Inspenet, April 23, 2023
Scientists at the University of Cambridge have developed a plant-based iridescent coating that cools when exposed to sunlight. An innovation that could reduce the need for air conditioning in homes, buildings and vehicles, with a positive impact on the environment.
Researchers recently developed an ultra-white paint that can keep things cooler, and now Cambridge University scientists are turning to nature-inspired cellulose nanomaterials that would create self-cooling, iridescent houses.
“The usual way to generate a color is dye, but the dye absorbs light and heats up, which counteracts the cooling effect,” said Qingchen Shen, a Cambridge postdoctoral researcher working on the material and presenting the research at a meeting. recent from the American Chemical Society.
The coating is a thin nanostructured film made of cellulose
Since colors tend to warm surfaces more, most coatings designed to cool are white. Instead of using dyes, the team turned to structural color, the same phenomenon that makes soap bubbles or beetle shells appear iridescent. Light strikes small surface structures and bounces back, reflecting different wavelengths from different angles to create brilliant colours.
However, as Shen explains, color generally absorbs heat, rather than reflects it, but his invention of a thin nanostructured film made of cellulose under a thin layer of white was able to generate more than 120 watts of cooling power, much like some air conditioners.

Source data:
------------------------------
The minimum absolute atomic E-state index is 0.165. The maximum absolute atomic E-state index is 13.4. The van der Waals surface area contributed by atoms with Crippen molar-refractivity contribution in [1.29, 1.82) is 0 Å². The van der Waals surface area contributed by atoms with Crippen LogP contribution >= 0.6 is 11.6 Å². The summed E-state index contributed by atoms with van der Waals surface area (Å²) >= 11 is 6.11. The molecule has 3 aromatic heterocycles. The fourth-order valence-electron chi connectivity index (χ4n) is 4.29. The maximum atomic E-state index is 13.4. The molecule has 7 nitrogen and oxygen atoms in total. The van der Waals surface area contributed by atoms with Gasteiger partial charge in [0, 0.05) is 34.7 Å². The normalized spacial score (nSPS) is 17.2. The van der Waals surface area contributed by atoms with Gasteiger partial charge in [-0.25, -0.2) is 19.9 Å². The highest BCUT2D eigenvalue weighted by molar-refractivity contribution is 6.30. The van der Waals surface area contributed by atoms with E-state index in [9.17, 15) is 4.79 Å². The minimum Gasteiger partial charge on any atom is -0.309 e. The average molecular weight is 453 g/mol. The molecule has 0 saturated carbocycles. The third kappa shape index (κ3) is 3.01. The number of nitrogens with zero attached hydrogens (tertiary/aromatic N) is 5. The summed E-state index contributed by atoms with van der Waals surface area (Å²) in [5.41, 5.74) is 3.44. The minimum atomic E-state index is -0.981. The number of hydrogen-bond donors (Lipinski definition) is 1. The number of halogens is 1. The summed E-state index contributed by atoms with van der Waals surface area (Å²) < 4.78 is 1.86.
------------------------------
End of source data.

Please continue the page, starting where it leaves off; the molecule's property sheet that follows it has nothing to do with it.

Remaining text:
“We wanted it to be cheap,” Shen added. “That’s why we use cellulose-based materials. Cellulose nanocrystals can be extracted from wood or cotton. Cellulose is the most abundant polymer in nature.”
In one study , the material was 7.2 degrees Fahrenheit cooler (or 4 degrees Celsius) than the surrounding air during the day. At night it was almost 20 degrees Fahrenheit colder. Pasted on walls or roofs, the material could significantly help cool the interior of the house and greatly reduce electricity consumption.
Source : https://www.goodnewsnetwork.org/this-iridescent-coating-could-cool-your-house-without-air-conditioning/
Photos : University of Cambridge
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